The high points of the movie for me was that it was fairly coherent, if a tad prosaic. Of course, elements of the story were left out but at 153 minutes, it was long enough already.
Alan Rickman was, again, criminally underused. Snape is the anti-hero and should get a little more than a few reaction shots. Tom Felton put in a surprisingly nuanced performance as Malfoy, looking more and more haunted as the film progressed. It seemed to me that Potter more interested in Malfoy than in Ginny Weasley with his near constant stalking of the latter.
The wonderful Jim Broadbent played the part of Professor Slughorn to perfection. He captured the insidious nature of Slughorn as a collector of youth. His collection is a twisted love of beauty and prowess that borders on paedophilic. The obvious naming conventions of Rowling ensure that although the characters may not see Slughorn as a direct threat, the audience is aware of something that is not quite right with this character. Slugs are rarely associated with the side of light.
In ordering him to get close to Slughorn, Dumbledore is putting Harry is a treacherous position although he appears not to acknowledge the same. Harry takes the opportunity to orchestrate moments alone with Slughorn and the creep factor shoots up. Using a child to manipulate a collector of children puts Dumbledore firmly in the morally grey column. While he is trying to defeat Tom Riddle, the ends do not justify the means and Dumbledore is hardly the paragon of virtue normally extolled.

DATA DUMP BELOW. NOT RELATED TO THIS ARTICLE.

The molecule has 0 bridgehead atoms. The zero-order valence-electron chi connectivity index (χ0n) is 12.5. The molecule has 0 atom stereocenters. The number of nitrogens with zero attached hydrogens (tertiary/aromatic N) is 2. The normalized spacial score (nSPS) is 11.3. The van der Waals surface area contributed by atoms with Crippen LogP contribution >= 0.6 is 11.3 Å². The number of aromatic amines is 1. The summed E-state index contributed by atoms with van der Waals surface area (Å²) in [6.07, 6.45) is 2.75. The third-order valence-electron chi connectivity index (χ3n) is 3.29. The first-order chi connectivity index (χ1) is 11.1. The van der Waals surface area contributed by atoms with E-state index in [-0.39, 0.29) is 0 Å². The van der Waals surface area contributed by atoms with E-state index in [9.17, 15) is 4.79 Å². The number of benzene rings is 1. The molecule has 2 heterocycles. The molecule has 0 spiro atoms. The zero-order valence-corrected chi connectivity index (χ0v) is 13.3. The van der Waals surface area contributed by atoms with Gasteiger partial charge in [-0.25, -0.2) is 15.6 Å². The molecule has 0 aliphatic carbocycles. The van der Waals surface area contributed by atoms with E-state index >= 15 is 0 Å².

Love is in the air at Hogswarts which given the characters’ ages is normal. What is not normal, however, is that the majority of the girls are portrayed deceitful and obtuse. Romilda Vane did use a love potion but crowds of girls are shown in the Weasley shop and in Slughorn’s dungeon lusting after love potions. Not a single boy displays an interest. The point of a love potion is to deceive and to trick somebody into falling in love with the purchaser. It can be likened to date rape drugs or mind control. The film places girls as deceivers and rapists-in-training which is not an accurate portrayal in the world outside Hogwarts.
Lavender Brown knows that she wants Ron Weasley and she gets him. Mission accomplished. Then she is broken into an obtuse irritant. Few adolescent girls would write “Ron loves Lavender” in front of Ron’s best friend. Few teenage girls would have a strop in front of teachers especially the most-hated vampire of the dungeon. The confident Lavender who succeeded in getting what she wanted is reduced to a simpering mess.
On the other side, Hermione Granger, who has been consistently been played as a strong if stereotypical brainy girl, turns into an cheating and vengeful mess. She, uncharacteristically, bewitches Cormac McClaggen to lose so Ron Weasley is chosen for captain of the team. Strange behaviour for the champion of hard work, honesty and elf rights. After Ron starts to go out with Lavender, Hermione attacks him with a spell even though she berates Harry later in the film for attacking Malfoy.
Naturally, some of this characterisation is based on Rowling’s novel but the film did not have to go down the road of slavishly turning the girls into false stereotypes.
The raising of wands at the death of Dumbledore was, frankly, ridiculous. Aside from the fact that students would not have known what spell to cast and firsties would have messed up, it likened the death of Dumbledore, a hero in many eyes, to an 80s power ballad. Perhaps the wizarding world is not aware of the similarities but the director should be.
As usual the special effects are impressive and a sense of foreboding is created in the dark imagery, contrasted with the light-hearted puppy love of the protagonists. But overall, the film felt like a placeholder.